PZB: ou have been doing this for 15+ years now. How has your set up changed over the years? Have you found yourself adding new pieces or changing pieces over time? What are some of the challenges that come with the territory?
Saytek: Ah yeah, my set up has evolved and changed loads over the years! I find transporting the gear most challenging even though I have it locked down nowadays in terms of cases and bags its heavy and walking around airports at 10 am with all that gear is not easy. Most of the heaviest stuff goes into a backpack for hand luggage so carrying that around is not easy when you have to lug it around an airport at 9 am with no sleep!
PZB: Let’s talk about some of your releases this year. First of congratulations on all your hard work. Your music is outstanding and to get that Checkmark of support from legends as Carl Cox, Steve Lawler, Darren Emerson, and so many others must feel great. In a few days, you will be releasing on iVAV the sister label to Lawlers ViVA. Tell us more about that release and when we can get our hands on it.
Saytek: So yeah my releases on Darren, Carl and Steves’s labels are all out now all on digital release at all the good shops! The releases are all live jams and the music I have been performing around Europe this year!
PZB: Let’s take a minute and look into your actual production process. You have a pretty extensive catalogue that goes back to I think 2006 from what I could find. Take us into your mind for a minute. What process do you go through when you get into the studio to make music. Do you usually have something already in mind before you set out to start crafting the song? When you sit down to make a track, what are some initial things you always do before getting started?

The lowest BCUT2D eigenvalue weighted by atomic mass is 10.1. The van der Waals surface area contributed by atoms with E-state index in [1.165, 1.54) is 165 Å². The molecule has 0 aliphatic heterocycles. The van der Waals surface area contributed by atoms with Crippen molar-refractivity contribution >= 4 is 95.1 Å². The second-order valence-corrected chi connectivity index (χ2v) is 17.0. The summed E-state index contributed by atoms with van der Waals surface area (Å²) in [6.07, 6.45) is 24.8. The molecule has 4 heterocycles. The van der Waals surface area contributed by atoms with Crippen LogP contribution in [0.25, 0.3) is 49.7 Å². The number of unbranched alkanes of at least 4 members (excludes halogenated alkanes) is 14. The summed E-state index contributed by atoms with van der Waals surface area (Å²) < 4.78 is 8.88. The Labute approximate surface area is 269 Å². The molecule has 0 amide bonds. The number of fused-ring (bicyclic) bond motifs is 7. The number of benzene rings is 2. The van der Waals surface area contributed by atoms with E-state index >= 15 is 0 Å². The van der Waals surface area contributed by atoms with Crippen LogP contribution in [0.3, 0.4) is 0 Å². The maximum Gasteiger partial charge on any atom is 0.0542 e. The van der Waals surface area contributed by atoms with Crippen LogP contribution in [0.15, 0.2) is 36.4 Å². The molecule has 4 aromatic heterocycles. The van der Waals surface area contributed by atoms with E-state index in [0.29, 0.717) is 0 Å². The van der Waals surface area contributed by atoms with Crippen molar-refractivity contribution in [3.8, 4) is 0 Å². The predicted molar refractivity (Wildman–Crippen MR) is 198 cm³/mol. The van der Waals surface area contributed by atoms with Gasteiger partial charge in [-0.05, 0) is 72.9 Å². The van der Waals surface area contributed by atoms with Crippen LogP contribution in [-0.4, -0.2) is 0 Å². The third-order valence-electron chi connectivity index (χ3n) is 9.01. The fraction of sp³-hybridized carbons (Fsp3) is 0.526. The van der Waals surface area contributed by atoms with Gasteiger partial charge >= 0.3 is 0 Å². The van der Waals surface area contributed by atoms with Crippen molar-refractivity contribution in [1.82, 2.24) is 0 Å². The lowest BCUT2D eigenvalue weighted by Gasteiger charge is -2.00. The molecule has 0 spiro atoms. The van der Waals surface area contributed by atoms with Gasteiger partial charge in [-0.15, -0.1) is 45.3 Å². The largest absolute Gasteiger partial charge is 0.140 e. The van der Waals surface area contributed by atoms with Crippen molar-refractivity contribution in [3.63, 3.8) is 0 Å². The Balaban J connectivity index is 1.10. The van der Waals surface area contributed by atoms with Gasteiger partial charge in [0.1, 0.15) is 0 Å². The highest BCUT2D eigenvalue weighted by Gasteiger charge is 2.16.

Saytek: Ah, my first release was 2001 but it was on 12” so wouldn’t be able to find it online unless you hit discogs! Now everything I release is chopped out of my live sets, It means its a lot rawer and lo-fi than my studio tracks but there are a certain energy and vibe that I get I suppose from years of performing in front of crowds that I can’t capture in a studio production.
PZB: Growing up in the UK who and what would you say were the major influencers on you musically?
Saytek: I was totally blown away by the UK sound in the 90s we had so much groundbreaking electronic music I really felt I was part of something I loved the early rave sound, the ambient movement, and artists like Aphex twin with braindance movement. I also loved the bristol triphop sound with Tricky, Massive Attack and Portishead. We had the Prodigy, Leftfield, Underworld, Orbital and loads more and I witnessed the inventions of genres like drum & bass and tech house. The 90’s in the UK was a truly amazing time to be alive for music and I am lucky to be there when it all happened!
PZB: When not engrossed in your own music or listening to other peoples demos and such is there a genre of music you like to fall back to when you need a break from the 4 on the floor?
Saytek: Ah, I like so much music but electronic is close to my heart I like listening to more ambient/leftfield/idm sounds when out of dance music mode. I am a sucker for a dark melody!
PZB: Is there anything else coming up in your world that we should know or you want to tell us about that we should be keeping an eye/ ear out for?
Saytek: There is, but I can’t really say at the moment its top secret!
PZB:Thank you so much for your time and the incredible mix you put together. Please keep us posted on future releases and we would love to see you in Los Angeles soon.